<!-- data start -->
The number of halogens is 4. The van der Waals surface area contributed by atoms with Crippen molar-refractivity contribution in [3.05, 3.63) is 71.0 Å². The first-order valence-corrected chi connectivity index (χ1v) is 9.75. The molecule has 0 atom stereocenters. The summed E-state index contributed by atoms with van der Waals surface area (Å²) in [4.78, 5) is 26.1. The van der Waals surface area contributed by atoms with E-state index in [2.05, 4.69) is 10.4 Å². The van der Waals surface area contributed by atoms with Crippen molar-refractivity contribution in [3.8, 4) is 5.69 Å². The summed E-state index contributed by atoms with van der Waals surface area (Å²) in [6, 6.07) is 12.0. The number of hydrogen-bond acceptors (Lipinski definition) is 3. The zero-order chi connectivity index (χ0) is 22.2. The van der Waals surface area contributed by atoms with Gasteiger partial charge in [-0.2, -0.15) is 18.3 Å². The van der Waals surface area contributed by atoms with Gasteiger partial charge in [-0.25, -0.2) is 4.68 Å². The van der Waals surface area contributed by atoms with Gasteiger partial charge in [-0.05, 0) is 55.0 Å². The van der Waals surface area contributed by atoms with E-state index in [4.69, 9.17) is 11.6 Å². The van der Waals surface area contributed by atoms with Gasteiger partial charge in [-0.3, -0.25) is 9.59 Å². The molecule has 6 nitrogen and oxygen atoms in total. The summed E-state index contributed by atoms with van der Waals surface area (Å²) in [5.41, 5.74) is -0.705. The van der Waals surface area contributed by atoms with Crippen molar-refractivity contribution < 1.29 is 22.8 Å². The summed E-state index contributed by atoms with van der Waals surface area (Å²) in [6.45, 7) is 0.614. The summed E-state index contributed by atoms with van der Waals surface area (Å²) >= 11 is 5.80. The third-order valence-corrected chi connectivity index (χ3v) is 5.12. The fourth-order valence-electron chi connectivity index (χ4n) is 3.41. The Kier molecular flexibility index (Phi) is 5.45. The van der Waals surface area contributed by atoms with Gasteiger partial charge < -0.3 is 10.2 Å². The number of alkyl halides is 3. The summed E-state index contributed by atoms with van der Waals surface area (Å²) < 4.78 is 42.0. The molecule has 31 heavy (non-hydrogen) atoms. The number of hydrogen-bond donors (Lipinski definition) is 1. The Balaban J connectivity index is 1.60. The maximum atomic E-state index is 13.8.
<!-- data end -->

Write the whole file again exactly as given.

The number of halogens is 4. The van der Waals surface area contributed by atoms with Crippen molar-refractivity contribution in [3.05, 3.63) is 71.0 Å². The first-order valence-corrected chi connectivity index (χ1v) is 9.75. The molecule has 0 atom stereocenters. The summed E-state index contributed by atoms with van der Waals surface area (Å²) in [4.78, 5) is 26.1. The van der Waals surface area contributed by atoms with E-state index in [2.05, 4.69) is 10.4 Å². The van der Waals surface area contributed by atoms with Crippen molar-refractivity contribution in [3.8, 4) is 5.69 Å². The summed E-state index contributed by atoms with van der Waals surface area (Å²) in [6, 6.07) is 12.0. The number of hydrogen-bond acceptors (Lipinski definition) is 3. The zero-order chi connectivity index (χ0) is 22.2. The van der Waals surface area contributed by atoms with Gasteiger partial charge in [-0.2, -0.15) is 18.3 Å². The van der Waals surface area contributed by atoms with Gasteiger partial charge in [-0.25, -0.2) is 4.68 Å². The van der Waals surface area contributed by atoms with Gasteiger partial charge in [-0.05, 0) is 55.0 Å². The van der Waals surface area contributed by atoms with E-state index in [4.69, 9.17) is 11.6 Å². The van der Waals surface area contributed by atoms with Gasteiger partial charge in [-0.3, -0.25) is 9.59 Å². The molecule has 6 nitrogen and oxygen atoms in total. The summed E-state index contributed by atoms with van der Waals surface area (Å²) in [5.41, 5.74) is -0.705. The van der Waals surface area contributed by atoms with Crippen molar-refractivity contribution < 1.29 is 22.8 Å². The summed E-state index contributed by atoms with van der Waals surface area (Å²) in [6.45, 7) is 0.614. The summed E-state index contributed by atoms with van der Waals surface area (Å²) >= 11 is 5.80. The third-order valence-corrected chi connectivity index (χ3v) is 5.12. The fourth-order valence-electron chi connectivity index (χ4n) is 3.41. The Kier molecular flexibility index (Phi) is 5.45. The van der Waals surface area contributed by atoms with Gasteiger partial charge < -0.3 is 10.2 Å². The number of alkyl halides is 3. The summed E-state index contributed by atoms with van der Waals surface area (Å²) < 4.78 is 42.0. The molecule has 31 heavy (non-hydrogen) atoms. The number of hydrogen-bond donors (Lipinski definition) is 1. The Balaban J connectivity index is 1.60. The maximum atomic E-state index is 13.8.